Sometimes there’s no getting around those late-night munchies (and that’s OK!). But as a general rule of thumb, sticking to smaller, lighter meals after 4-5 p.m. will benefit your gut (and sleep). “Because of our body’s circadian rhythm, it starts to wind down and get ready for bed as the sun begins to set, meaning it will produce less stomach acid and may slow digestion compared to early mornings,” Lee described. Substitute heavier fare like pizza and steak with lighter dishes like soups or stews. You might also want to experiment with eating dinner slower than other meals to identify when your body has had enough food.

5. Take supplements

Another bloating offender is an imbalanced gut microbiome (read: an imbalance of good versus bad bacteria in your gut). Probiotics can tip the balance in favor of less gaseous bacterial strains overtime for preventing gas and bloat. Webb recommended checking out the US Probiotic Guide to find the best probiotic for your needs. Also load up on fermented, probiotic-rich foods including sauerkraut, miso, kimchi, and sourdough bread.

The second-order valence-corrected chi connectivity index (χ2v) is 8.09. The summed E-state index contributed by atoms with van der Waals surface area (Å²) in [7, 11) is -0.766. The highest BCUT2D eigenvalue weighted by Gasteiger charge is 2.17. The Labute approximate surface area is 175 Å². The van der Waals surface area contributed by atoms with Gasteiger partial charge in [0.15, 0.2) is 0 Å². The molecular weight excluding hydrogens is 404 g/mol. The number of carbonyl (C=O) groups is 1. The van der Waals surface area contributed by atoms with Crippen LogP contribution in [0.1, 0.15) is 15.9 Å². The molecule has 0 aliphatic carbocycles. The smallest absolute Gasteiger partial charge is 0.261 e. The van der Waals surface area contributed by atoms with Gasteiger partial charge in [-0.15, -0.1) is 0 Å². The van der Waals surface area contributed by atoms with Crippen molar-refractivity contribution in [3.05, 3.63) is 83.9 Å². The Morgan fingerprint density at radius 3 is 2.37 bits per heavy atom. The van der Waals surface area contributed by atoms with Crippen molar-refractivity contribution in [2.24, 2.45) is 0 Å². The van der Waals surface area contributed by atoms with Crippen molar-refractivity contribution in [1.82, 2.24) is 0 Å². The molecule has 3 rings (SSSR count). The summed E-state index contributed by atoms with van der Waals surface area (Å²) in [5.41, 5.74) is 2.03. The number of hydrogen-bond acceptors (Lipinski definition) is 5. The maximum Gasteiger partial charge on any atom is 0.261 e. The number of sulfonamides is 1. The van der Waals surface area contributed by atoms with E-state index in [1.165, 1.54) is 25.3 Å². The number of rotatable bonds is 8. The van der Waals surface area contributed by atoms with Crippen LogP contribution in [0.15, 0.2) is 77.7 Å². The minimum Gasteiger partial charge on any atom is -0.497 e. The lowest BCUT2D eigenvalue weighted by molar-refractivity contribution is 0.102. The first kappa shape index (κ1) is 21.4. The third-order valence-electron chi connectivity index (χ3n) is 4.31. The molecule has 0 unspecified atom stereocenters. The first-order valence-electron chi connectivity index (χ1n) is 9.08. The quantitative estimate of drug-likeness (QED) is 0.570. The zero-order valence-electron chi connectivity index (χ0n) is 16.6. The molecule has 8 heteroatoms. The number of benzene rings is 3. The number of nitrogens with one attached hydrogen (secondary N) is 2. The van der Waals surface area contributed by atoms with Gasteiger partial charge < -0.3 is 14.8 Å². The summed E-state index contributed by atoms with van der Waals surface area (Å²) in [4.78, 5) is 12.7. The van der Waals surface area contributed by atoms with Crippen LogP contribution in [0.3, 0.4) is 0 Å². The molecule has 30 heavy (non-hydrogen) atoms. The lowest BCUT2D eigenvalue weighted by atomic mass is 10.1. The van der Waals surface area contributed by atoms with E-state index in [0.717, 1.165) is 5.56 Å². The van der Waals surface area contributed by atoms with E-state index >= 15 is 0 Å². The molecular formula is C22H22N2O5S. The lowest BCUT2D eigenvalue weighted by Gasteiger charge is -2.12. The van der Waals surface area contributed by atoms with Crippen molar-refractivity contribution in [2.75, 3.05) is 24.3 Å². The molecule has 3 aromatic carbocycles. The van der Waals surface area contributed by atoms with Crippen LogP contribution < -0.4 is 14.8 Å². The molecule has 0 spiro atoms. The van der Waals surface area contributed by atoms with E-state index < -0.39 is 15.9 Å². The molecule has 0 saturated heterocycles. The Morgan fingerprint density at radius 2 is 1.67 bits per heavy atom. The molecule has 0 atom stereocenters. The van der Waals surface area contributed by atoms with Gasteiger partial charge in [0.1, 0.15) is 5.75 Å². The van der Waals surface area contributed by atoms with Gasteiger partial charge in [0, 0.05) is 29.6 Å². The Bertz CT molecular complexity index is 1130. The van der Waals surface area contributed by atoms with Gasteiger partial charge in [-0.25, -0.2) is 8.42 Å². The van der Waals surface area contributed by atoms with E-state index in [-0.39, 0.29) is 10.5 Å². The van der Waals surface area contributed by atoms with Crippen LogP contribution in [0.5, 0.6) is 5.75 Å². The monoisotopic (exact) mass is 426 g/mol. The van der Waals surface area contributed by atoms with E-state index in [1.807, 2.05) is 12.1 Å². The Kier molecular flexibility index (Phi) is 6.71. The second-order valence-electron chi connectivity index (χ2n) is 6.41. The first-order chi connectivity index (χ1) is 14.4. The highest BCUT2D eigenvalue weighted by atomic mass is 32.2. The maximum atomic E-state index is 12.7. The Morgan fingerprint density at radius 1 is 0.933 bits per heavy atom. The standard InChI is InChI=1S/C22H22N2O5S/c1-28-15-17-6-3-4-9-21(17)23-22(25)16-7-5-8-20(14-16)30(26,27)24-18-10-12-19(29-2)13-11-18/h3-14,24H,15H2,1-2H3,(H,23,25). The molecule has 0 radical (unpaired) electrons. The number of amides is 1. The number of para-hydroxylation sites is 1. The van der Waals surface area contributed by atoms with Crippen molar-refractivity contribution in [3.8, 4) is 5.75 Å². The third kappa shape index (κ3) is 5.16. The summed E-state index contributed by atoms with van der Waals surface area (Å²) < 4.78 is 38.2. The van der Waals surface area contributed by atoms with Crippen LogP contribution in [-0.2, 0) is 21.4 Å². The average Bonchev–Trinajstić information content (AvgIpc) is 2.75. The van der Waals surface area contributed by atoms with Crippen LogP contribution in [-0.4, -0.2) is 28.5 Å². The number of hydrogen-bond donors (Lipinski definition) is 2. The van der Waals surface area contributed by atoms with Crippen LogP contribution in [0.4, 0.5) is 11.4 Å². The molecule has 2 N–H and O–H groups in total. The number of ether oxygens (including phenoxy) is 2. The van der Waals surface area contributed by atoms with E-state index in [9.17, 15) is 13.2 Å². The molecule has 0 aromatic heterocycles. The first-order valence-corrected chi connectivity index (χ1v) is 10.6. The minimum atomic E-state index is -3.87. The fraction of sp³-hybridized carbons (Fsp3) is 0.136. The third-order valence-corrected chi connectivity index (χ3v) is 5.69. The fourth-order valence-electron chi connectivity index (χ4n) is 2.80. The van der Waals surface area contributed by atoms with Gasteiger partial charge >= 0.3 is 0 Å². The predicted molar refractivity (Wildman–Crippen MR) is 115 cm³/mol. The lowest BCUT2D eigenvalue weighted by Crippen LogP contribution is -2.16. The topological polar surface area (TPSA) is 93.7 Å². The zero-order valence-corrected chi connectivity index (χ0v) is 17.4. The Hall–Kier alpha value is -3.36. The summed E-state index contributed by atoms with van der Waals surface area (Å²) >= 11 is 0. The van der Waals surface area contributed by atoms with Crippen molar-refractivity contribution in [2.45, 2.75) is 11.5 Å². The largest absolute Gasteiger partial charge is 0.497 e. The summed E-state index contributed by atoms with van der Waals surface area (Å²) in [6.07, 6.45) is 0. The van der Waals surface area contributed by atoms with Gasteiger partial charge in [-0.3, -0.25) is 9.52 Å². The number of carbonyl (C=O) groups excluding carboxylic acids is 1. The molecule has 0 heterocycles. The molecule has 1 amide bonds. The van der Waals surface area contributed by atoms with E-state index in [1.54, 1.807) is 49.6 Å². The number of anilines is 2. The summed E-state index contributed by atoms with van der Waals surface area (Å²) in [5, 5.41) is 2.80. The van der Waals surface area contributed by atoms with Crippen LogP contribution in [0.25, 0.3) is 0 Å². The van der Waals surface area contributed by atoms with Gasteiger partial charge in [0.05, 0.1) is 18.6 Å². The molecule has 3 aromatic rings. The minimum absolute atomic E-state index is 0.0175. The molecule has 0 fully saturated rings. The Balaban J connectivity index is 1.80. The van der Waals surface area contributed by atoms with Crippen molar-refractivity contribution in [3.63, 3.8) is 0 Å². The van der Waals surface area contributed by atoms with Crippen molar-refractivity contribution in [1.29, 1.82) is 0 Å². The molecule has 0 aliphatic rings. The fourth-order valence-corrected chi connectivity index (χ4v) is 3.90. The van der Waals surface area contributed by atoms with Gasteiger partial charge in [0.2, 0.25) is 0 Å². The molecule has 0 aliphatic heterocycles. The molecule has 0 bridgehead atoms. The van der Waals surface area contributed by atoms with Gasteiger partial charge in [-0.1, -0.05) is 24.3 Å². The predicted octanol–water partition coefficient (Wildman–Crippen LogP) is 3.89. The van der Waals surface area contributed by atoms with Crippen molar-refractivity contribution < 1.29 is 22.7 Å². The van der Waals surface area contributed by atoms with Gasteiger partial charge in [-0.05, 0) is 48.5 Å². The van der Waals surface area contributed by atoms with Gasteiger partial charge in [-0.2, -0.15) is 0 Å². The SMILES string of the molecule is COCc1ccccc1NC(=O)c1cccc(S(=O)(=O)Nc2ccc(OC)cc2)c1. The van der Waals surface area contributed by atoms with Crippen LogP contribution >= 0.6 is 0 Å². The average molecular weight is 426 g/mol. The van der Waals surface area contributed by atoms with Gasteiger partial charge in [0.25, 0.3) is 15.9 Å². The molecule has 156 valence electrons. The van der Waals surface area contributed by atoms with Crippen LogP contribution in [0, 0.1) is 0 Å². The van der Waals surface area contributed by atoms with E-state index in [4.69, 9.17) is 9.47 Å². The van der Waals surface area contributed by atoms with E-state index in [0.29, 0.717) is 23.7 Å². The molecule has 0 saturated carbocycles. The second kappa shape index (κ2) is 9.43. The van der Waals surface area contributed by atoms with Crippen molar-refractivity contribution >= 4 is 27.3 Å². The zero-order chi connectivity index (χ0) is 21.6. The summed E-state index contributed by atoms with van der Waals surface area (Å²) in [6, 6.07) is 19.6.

If you’re already experienced digestive discomfort, taking digestive enzymes like Arrae Bloat supplements or HUM Nutrition’s Digestive Enzyme (supplements high in natural digestive enzymes like bromelain and stomach-soothers like ginger) can help the body digest food. Another supplement worth considering having in your arsenal is peppermint oil. “Peppermint is an antispasmodic, so it can help reduce abdominal pain, cramping, mild gas, bloating, and overall discomfort,” Webb said. Interest piqued? Ask your healthcare provider to help you time and dose a peppermint oil supplement. 

6. Drink plenty of water

Water seems to be an answer to everything (for good reason), and it’s also an answer to digestive symptoms. “Hydration is both a long-term tip and a quick hack for relief from bloating,” Webb voiced. “When you’re dehydrated, the body holds onto fluids, leading to bloating and fluid retention. Plus, dehydration contributes to constipation, another culprit of bloating.” Start your morning with a glass of water and set small goals to drink water throughout the day. And if plain water isn’t your favorite, try adding flavor to it with fruits, cucumber, or mint. However you take your water, sip slowly—chugging it can lead to GI discomfort, as Webb warned.

7. Make a cup of tea